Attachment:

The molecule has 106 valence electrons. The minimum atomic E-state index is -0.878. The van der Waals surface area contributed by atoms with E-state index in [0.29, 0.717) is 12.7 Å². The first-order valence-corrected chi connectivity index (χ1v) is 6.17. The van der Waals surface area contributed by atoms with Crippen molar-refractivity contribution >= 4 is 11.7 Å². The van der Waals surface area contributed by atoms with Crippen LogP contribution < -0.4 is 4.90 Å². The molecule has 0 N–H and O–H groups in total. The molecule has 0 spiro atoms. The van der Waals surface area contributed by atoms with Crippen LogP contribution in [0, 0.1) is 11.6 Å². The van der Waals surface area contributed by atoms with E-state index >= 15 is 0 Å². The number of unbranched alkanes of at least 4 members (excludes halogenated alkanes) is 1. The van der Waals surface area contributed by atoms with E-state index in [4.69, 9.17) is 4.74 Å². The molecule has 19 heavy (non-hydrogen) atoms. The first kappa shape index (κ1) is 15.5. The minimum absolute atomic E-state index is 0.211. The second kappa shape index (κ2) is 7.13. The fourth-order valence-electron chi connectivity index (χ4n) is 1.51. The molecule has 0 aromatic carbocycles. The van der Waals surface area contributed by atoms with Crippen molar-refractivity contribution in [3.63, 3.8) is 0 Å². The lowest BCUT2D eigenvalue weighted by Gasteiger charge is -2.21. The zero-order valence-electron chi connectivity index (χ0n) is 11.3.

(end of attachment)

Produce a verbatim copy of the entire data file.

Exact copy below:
The molecule has 106 valence electrons. The minimum atomic E-state index is -0.878. The van der Waals surface area contributed by atoms with E-state index in [0.29, 0.717) is 12.7 Å². The first-order valence-corrected chi connectivity index (χ1v) is 6.17. The van der Waals surface area contributed by atoms with Crippen molar-refractivity contribution >= 4 is 11.7 Å². The van der Waals surface area contributed by atoms with Crippen LogP contribution < -0.4 is 4.90 Å². The molecule has 0 N–H and O–H groups in total. The molecule has 0 spiro atoms. The van der Waals surface area contributed by atoms with Crippen LogP contribution in [0, 0.1) is 11.6 Å². The van der Waals surface area contributed by atoms with E-state index >= 15 is 0 Å². The number of unbranched alkanes of at least 4 members (excludes halogenated alkanes) is 1. The van der Waals surface area contributed by atoms with E-state index in [4.69, 9.17) is 4.74 Å². The molecule has 19 heavy (non-hydrogen) atoms. The first kappa shape index (κ1) is 15.5. The minimum absolute atomic E-state index is 0.211. The second kappa shape index (κ2) is 7.13. The fourth-order valence-electron chi connectivity index (χ4n) is 1.51. The molecule has 0 aromatic carbocycles. The van der Waals surface area contributed by atoms with Crippen molar-refractivity contribution in [3.63, 3.8) is 0 Å². The lowest BCUT2D eigenvalue weighted by Gasteiger charge is -2.21. The zero-order valence-electron chi connectivity index (χ0n) is 11.3.